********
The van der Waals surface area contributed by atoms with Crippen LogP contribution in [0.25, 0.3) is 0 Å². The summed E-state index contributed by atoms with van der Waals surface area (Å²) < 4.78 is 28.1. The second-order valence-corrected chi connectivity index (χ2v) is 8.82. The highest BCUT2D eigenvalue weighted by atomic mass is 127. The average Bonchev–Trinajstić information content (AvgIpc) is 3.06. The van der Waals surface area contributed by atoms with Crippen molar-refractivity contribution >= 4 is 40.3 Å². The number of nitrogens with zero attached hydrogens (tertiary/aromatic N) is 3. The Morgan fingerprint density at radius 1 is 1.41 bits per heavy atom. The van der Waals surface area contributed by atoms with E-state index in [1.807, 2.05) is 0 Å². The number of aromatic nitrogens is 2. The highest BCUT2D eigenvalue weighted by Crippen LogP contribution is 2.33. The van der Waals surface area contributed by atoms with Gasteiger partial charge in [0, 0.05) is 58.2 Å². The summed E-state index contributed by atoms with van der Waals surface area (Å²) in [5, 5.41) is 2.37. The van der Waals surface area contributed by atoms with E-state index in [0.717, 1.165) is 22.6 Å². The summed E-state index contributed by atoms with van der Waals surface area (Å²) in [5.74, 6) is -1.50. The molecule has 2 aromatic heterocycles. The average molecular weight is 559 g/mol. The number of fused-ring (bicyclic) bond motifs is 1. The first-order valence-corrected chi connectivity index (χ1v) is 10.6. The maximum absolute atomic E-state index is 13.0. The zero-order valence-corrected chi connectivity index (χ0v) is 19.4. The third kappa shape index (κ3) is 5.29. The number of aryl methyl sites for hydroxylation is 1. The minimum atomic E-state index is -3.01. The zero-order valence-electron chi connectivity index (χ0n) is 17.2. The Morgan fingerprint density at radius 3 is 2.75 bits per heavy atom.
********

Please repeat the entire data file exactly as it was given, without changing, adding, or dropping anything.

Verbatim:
The van der Waals surface area contributed by atoms with Crippen LogP contribution in [0.25, 0.3) is 0 Å². The summed E-state index contributed by atoms with van der Waals surface area (Å²) < 4.78 is 28.1. The second-order valence-corrected chi connectivity index (χ2v) is 8.82. The highest BCUT2D eigenvalue weighted by atomic mass is 127. The average Bonchev–Trinajstić information content (AvgIpc) is 3.06. The van der Waals surface area contributed by atoms with Crippen molar-refractivity contribution >= 4 is 40.3 Å². The number of nitrogens with zero attached hydrogens (tertiary/aromatic N) is 3. The Morgan fingerprint density at radius 1 is 1.41 bits per heavy atom. The van der Waals surface area contributed by atoms with E-state index in [1.807, 2.05) is 0 Å². The number of aromatic nitrogens is 2. The highest BCUT2D eigenvalue weighted by Crippen LogP contribution is 2.33. The van der Waals surface area contributed by atoms with Gasteiger partial charge in [0, 0.05) is 58.2 Å². The summed E-state index contributed by atoms with van der Waals surface area (Å²) in [5, 5.41) is 2.37. The van der Waals surface area contributed by atoms with E-state index in [0.717, 1.165) is 22.6 Å². The summed E-state index contributed by atoms with van der Waals surface area (Å²) in [5.74, 6) is -1.50. The molecule has 2 aromatic heterocycles. The average molecular weight is 559 g/mol. The number of fused-ring (bicyclic) bond motifs is 1. The first-order valence-corrected chi connectivity index (χ1v) is 10.6. The maximum absolute atomic E-state index is 13.0. The zero-order valence-corrected chi connectivity index (χ0v) is 19.4. The third kappa shape index (κ3) is 5.29. The number of aryl methyl sites for hydroxylation is 1. The minimum atomic E-state index is -3.01. The zero-order valence-electron chi connectivity index (χ0n) is 17.2. The Morgan fingerprint density at radius 3 is 2.75 bits per heavy atom.